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Sri Lanka

island republic in South Asia
(Redirected from Ceylon)

The Democratic Socialist Republic of Sri Lanka (ශ්‍රී ලංකා in Sinhala, இலங்கை in Tamil) is a tropical island nation off the southeast coast of the Indian subcontinent. The capital of the country is Sri Jayawardenepura Kotte while the largest city is Colombo.

Anthem: Sri Lanka Matha
Mother Sri Lanka
Location of Sri Lanka
CapitalSri Jayawardenepura Kotte[1][2]
Largest cityColombo
Official languagesSinhala
Demonym(s)Sri Lankan
GovernmentUnitary semi-presidential constitutional republic
• President
Maithripala Sirisena
Ranil Wickremesinghe
Karu Jayasuriya
• Total
65,610 km2 (25,330 sq mi) (122nd)
• Water (%)
• 2010 estimate
20,238,000[3] (56th)
• Mid 2010 census
• Density
308.5/km2 (799.0/sq mi) (44th)
GDP (PPP)2012 estimate
• Total
$158 billion[5] (66th)
• Per capita
GDP (nominal)2012 estimate
• Total
$64 billion[5] (73rd)
• Per capita
Gini (2010)36
HDI (2011)Increase 0.691[6]
medium · 97th
CurrencySri Lankan Rupee (LKR)
Time zoneUTC+5:30 (Sri Lanka Standard Time Zone)
• Summer (DST)
not observed
Driving sideleft
Calling code94
ISO 3166 codeLK
Internet, .ලංකා, .இலங்கை

It was known as Ceylon before 1972, and Serendib and Sinhale, among other names, before that. It was South Asia's oldest democracy.

Ethnic make-upEdit

Sri Lanka has three main ethnic groups. They differ in their religions and origins, and there has often been difficulties between the groups. The total population of the island is over 20 million people, and rapidly expanding.

The largest of the three groups is the population of Sinhalese people, most of whom are Buddhist, and who have their own language, Sinhala. They make up about 75% of the population.

The second largest group is the Tamil people, who are Hindu. There are about 2,271,000 Tamils in Sri Lanka. The Sri Lankan Civil War against Tamil separatists lasted 28 years.

The third largest group is the Sri Lankan Moors, who are Muslim. There are over one and a half million people in this group. They use Tamil as their language today.

There are a number of smaller ethnic groups, of which the Veddas are notable because they may be the original inhabitants of the island, or at any rate the earliest to survive today. They have "indigenous people" status in the island.


Buddhist missionaries arrived from India in 250 BC. The kings of the island, and eventually most of the Sinhalese people, became Buddhists.

The island was subject to waves of European settlement and eventually colonisation. The Portuguese in the 16th and 17th centuries, the Dutch in the 17th and 18th centuries, and lastly the British from 1796 to 1948. The British traded as the others had done, but also developed plantations of coffee and tea. Tea was planted after a fungus destroyed the coffee plantations in 1869. The tea plantations were the basis of Sri Lankan prosperity for a hundred years. Lastly, rubber plantations were started in the early 20th century. In 1965, Ceylon became the world's leading exporter of tea, with 200,000 tonnes of tea being shipped internationally annually.[7]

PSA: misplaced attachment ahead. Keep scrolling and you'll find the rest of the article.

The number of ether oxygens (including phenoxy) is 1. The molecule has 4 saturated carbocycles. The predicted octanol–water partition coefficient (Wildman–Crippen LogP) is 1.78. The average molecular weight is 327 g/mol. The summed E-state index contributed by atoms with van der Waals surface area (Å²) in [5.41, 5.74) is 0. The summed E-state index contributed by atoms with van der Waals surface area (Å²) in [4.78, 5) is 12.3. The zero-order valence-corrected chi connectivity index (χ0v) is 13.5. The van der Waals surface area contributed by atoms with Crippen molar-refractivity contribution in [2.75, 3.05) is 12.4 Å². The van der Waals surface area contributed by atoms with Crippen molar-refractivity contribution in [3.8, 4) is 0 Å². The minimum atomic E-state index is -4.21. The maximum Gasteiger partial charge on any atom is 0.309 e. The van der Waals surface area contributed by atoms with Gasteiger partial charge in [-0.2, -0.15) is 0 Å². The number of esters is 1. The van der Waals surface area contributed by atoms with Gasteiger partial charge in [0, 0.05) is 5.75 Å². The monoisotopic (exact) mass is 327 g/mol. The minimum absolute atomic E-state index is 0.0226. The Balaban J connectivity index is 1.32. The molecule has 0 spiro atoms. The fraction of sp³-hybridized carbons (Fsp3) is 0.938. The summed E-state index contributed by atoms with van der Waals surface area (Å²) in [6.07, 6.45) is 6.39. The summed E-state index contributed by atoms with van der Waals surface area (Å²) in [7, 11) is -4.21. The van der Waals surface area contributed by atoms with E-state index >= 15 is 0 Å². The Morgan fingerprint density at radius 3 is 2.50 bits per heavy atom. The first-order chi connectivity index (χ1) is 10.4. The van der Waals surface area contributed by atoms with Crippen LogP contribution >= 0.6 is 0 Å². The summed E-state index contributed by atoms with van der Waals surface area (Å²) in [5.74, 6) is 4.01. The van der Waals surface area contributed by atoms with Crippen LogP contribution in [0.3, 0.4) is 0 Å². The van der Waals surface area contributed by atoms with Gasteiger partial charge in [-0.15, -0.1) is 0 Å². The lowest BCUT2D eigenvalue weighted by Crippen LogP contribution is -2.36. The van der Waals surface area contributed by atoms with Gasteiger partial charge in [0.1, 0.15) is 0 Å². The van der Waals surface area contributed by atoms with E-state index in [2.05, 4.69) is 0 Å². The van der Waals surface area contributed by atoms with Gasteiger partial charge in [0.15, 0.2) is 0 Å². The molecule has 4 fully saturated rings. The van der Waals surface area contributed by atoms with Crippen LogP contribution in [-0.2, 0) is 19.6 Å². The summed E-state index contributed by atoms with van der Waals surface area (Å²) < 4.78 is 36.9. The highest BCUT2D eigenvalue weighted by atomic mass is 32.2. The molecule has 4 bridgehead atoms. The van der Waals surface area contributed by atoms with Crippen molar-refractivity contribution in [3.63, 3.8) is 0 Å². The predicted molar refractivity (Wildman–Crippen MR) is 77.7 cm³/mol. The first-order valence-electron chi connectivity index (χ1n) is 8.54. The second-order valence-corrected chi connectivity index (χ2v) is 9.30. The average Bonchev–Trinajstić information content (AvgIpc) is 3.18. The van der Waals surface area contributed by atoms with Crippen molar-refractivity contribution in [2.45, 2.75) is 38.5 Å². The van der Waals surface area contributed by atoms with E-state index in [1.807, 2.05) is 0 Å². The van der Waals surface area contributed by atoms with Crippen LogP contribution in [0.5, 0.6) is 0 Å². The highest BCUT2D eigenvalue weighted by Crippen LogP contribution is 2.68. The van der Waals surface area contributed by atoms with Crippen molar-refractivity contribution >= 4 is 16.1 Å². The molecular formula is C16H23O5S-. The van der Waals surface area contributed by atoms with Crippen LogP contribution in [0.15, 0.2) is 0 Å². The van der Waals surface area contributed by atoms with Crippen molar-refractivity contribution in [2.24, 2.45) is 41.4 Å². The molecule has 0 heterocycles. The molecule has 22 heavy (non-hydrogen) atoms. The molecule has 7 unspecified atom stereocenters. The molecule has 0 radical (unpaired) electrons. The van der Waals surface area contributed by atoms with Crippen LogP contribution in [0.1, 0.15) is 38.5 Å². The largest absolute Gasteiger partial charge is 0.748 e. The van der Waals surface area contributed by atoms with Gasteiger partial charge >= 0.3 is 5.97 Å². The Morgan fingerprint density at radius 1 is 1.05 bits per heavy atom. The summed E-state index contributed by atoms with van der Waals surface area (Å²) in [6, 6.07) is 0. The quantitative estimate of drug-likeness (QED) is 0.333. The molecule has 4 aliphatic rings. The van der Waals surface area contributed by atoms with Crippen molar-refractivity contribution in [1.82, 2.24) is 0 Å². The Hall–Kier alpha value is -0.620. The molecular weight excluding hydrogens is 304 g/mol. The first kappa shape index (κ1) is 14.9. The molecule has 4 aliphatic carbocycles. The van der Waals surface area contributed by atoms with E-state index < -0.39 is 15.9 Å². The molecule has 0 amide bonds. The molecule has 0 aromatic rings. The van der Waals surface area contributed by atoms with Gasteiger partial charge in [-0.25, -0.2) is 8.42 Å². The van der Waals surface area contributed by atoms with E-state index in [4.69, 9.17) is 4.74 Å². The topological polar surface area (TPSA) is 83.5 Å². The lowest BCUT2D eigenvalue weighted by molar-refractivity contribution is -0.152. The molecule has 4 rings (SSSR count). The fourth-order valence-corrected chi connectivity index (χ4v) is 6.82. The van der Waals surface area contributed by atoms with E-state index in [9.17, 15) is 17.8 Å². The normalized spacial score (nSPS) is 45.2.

Independence from the British was got in 1948, together with Dominion status in the British Commonwealth of Nations. In 1972, Ceylon changed its name officially to the Republic of Sri Lanka, and is still a member of the Commonwealth.[8]

In 2009 came the end of a long civil war between Sinhalese and Tamils. Since then tourism has rapidly grown as a source of foreign investment and currency.

National symbols of Sri LankaEdit


The Sri Lanka flag is also known as the Lion flag because of the Lion on it. The Lion is holding a sword in its right paw. There is a crimson background with four leaves in each corner. There is a yellow border. On the left of the flag there are the colors green and saffron.

The lion represents bravery. The four leaves represents Karuna, Meththa, Muditha and Upeksha. The orange stripe represents the Sri Lankan Tamils and the green stripe represents the Sri Lankan Moors.


Related pagesEdit

Easter Sunday bombingsEdit

On April 21, 2019, bombings hit churches and hotels and left at least 290 people dead and 500 injured in the cities of cities of Colombo, Negombo and Batticaloa. According to officials a Sri Lankan group called National Thowheed Jamath was behind the attacks.

Most of those killed were Sri Lankan nationals but there were also thirty one foreigners who died, including eight British, eight Indian, two Turkish, two Australian, one Bangladeshi, one Portuguese and four American nationals.[9][10]


  1. "Sri Lanka at a glance". Sri Lanka Board of Tourism. Retrieved 21 August 2011.
  2. "Sri Lanka: Parliament History". The Official Website of the Government of Sri Lanka. 24 November 2011. Retrieved 17 July 2011.
  3. Department of Economic and Social Affairs Population Division (2009) (PDF). World Population Prospects, Table A.1. 2008 revision. United Nations. Retrieved 12 March 2009. 
  4. "Estimated mid year population by sex and district - 2010" (PDF). Department of Census and Statistics - Sri Lanka. Retrieved 21 August 2011.
  5. 5.0 5.1 5.2 5.3 "Report for Selected Countries and Subjects: Sri Lanka". International Monetary Fund. April 2011. Retrieved 21 August 2011.
  6. "Human Development Report 2011. Human development index trends: Table 1" (PDF). United Nations Development Programme. Retrieved 5 November 2011.
  8. Dominion of Ceylon: definition of Dominion of Ceylon in the Free Online Encyclopedia. [1]

Other websitesEdit